2019.ihpst.94.1 – A white-coloured rectilinear cardboard package contains a deep blue plastic pocket. The pocket has a snap closure.
Within the plastic pocket are three blue plastic pieces. The first consists of two circular faces with a collapsible bag joining them to form a chamber. The second is a mouthpiece that attaches to one side of this chamber. The top surface of this mouthpiece has a circular socket to attach the pressurized reservoir of a metered dose inhaler.
The third piece is a second mouthpiece nearly identical to the first, but in slightly deeper colour and with other minor changes.
The package also contains a paper information sheet.
Accession Number: 2019.ihpst.94
Alternative Name: InspirEase Drug Delivery System
Primary Materials: Plastic, Paper.
The paper package contains the following information:
Box: Height = 9.8, Width = 15, Length = 4.5
The spacer is designed to prevent errors in the use of the pressurized metered dose inhaler.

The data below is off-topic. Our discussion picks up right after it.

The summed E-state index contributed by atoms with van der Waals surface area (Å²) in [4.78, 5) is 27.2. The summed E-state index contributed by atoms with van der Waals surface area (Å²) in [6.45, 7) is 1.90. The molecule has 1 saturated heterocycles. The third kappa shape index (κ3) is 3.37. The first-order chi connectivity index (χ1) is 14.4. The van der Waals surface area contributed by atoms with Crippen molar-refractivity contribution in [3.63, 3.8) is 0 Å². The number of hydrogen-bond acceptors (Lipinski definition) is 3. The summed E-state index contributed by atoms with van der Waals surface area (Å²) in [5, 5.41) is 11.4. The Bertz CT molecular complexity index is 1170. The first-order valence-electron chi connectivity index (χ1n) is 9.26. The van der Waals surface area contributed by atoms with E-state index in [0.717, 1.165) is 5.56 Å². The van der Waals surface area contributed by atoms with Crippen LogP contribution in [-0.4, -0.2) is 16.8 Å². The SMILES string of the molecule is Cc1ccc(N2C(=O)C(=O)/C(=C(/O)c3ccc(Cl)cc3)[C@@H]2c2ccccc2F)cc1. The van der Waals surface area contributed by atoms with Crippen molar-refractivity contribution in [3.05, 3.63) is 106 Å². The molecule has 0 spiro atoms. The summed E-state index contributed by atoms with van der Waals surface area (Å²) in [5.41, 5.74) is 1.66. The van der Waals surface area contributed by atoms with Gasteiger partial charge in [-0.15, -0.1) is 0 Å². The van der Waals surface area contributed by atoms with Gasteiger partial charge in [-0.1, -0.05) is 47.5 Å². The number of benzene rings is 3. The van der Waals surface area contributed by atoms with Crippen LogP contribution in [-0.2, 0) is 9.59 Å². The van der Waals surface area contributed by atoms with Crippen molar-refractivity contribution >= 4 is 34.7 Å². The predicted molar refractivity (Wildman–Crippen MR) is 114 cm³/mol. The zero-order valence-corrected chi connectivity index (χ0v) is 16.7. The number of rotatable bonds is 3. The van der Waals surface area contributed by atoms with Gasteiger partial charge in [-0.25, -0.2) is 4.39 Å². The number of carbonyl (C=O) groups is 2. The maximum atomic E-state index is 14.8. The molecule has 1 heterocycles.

Good: The opening of the cardboard packaging is worn, and the packaging is creased. The chamber piece has a small crack at the perimeter of one opening.
Key Pharmaceuticals, Inc Miami, FL, USA.
Date of Manufacture: Late 20th century.
This item was acquired along with a collection of medical artifacts from the home of Dr. Stanley Epstein on February 19, 2019.
Epstein SW, Manning P, Ashley MJ, Corey PN. Survey of the Clinical Use of Pressurized Aerosol Inhalers. <i>Canadian Medical Association Journal</i> 120 (1979): 813-816.
D. Corr, M. Dolovich, D. McCormack, R. Ruffin, G. Ominski, M. Newhouse: The Aerochamber: A New Demand /Inhalation Devise for Delivery of Aerosolized Drugs. <i>American Review of Respiratory Disease</i> (1980), 121:123
Weeke, Eva Rung “Reported Clinical Experiences with Inhaled Terbutaline Aerosol via Spacer Devices.” In <i>Metered Dose Inhalers: An International Workshop (October 17-19, 1983, Mont Ste. Marie, Qc).</i> edited by S. W. Epstein. 105-109. Mississauga, OnL Astra Pharmaceuticals Canada, 1984.
- Donated to UTSIC